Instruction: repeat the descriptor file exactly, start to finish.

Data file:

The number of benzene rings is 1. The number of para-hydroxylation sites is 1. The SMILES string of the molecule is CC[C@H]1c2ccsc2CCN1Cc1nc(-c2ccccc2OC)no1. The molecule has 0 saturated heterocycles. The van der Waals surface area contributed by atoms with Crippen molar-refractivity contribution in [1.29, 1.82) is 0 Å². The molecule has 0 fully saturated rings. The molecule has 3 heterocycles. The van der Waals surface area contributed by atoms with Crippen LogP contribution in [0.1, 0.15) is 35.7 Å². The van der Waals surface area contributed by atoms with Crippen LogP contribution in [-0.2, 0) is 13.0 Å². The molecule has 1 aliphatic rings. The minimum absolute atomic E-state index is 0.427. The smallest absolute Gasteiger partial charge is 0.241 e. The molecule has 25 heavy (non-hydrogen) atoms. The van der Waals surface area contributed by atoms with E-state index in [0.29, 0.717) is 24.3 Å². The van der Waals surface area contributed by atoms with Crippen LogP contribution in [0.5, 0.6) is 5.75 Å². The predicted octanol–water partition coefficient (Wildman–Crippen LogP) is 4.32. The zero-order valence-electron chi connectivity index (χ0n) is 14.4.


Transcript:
The number of benzene rings is 1. The number of para-hydroxylation sites is 1. The SMILES string of the molecule is CC[C@H]1c2ccsc2CCN1Cc1nc(-c2ccccc2OC)no1. The molecule has 0 saturated heterocycles. The van der Waals surface area contributed by atoms with Crippen molar-refractivity contribution in [1.29, 1.82) is 0 Å². The molecule has 0 fully saturated rings. The molecule has 3 heterocycles. The van der Waals surface area contributed by atoms with Crippen LogP contribution in [0.1, 0.15) is 35.7 Å². The van der Waals surface area contributed by atoms with Crippen LogP contribution in [-0.2, 0) is 13.0 Å². The molecule has 1 aliphatic rings. The minimum absolute atomic E-state index is 0.427. The smallest absolute Gasteiger partial charge is 0.241 e. The molecule has 25 heavy (non-hydrogen) atoms. The van der Waals surface area contributed by atoms with E-state index in [0.29, 0.717) is 24.3 Å². The van der Waals surface area contributed by atoms with Crippen LogP contribution in [0.5, 0.6) is 5.75 Å². The predicted octanol–water partition coefficient (Wildman–Crippen LogP) is 4.32. The zero-order valence-electron chi connectivity index (χ0n) is 14.4.